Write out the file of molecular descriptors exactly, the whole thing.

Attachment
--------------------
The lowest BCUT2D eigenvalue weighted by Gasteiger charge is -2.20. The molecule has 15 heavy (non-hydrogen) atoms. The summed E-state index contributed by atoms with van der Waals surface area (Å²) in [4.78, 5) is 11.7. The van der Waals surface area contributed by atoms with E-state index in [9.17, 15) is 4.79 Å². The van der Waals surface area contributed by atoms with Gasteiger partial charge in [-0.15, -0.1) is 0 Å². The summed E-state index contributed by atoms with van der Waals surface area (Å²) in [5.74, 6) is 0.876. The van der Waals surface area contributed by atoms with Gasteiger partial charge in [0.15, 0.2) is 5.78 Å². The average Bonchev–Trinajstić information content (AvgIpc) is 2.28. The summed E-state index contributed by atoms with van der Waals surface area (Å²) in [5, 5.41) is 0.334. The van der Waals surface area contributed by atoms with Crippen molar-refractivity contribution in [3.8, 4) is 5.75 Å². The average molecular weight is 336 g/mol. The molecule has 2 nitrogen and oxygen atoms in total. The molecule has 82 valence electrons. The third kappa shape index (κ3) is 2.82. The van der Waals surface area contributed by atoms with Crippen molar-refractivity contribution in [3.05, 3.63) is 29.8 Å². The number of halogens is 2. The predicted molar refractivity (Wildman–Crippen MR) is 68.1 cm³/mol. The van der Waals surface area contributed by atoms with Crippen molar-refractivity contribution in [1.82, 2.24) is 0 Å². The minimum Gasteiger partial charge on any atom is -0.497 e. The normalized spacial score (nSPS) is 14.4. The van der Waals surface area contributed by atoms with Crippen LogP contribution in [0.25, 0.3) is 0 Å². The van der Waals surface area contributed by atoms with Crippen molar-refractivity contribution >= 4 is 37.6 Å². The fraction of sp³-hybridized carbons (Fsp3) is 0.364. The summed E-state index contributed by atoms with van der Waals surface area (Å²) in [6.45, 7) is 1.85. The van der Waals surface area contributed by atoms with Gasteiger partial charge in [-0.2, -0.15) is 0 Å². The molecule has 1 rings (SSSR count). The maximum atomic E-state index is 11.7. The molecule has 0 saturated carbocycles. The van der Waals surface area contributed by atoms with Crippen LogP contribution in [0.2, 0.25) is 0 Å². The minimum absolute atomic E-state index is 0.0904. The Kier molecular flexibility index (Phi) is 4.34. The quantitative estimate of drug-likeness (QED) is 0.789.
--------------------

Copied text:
The lowest BCUT2D eigenvalue weighted by Gasteiger charge is -2.20. The molecule has 15 heavy (non-hydrogen) atoms. The summed E-state index contributed by atoms with van der Waals surface area (Å²) in [4.78, 5) is 11.7. The van der Waals surface area contributed by atoms with E-state index in [9.17, 15) is 4.79 Å². The van der Waals surface area contributed by atoms with Gasteiger partial charge in [-0.15, -0.1) is 0 Å². The summed E-state index contributed by atoms with van der Waals surface area (Å²) in [5.74, 6) is 0.876. The van der Waals surface area contributed by atoms with Gasteiger partial charge in [0.15, 0.2) is 5.78 Å². The average Bonchev–Trinajstić information content (AvgIpc) is 2.28. The summed E-state index contributed by atoms with van der Waals surface area (Å²) in [5, 5.41) is 0.334. The van der Waals surface area contributed by atoms with Crippen molar-refractivity contribution in [3.8, 4) is 5.75 Å². The average molecular weight is 336 g/mol. The molecule has 2 nitrogen and oxygen atoms in total. The molecule has 82 valence electrons. The third kappa shape index (κ3) is 2.82. The van der Waals surface area contributed by atoms with Crippen molar-refractivity contribution in [3.05, 3.63) is 29.8 Å². The number of halogens is 2. The predicted molar refractivity (Wildman–Crippen MR) is 68.1 cm³/mol. The van der Waals surface area contributed by atoms with Crippen molar-refractivity contribution in [1.82, 2.24) is 0 Å². The minimum Gasteiger partial charge on any atom is -0.497 e. The normalized spacial score (nSPS) is 14.4. The van der Waals surface area contributed by atoms with Crippen LogP contribution in [0.25, 0.3) is 0 Å². The van der Waals surface area contributed by atoms with Crippen molar-refractivity contribution >= 4 is 37.6 Å². The fraction of sp³-hybridized carbons (Fsp3) is 0.364. The summed E-state index contributed by atoms with van der Waals surface area (Å²) in [6.45, 7) is 1.85. The van der Waals surface area contributed by atoms with Gasteiger partial charge in [-0.2, -0.15) is 0 Å². The molecule has 1 rings (SSSR count). The maximum atomic E-state index is 11.7. The molecule has 0 saturated carbocycles. The van der Waals surface area contributed by atoms with Crippen LogP contribution in [0.2, 0.25) is 0 Å². The minimum absolute atomic E-state index is 0.0904. The Kier molecular flexibility index (Phi) is 4.34. The quantitative estimate of drug-likeness (QED) is 0.789.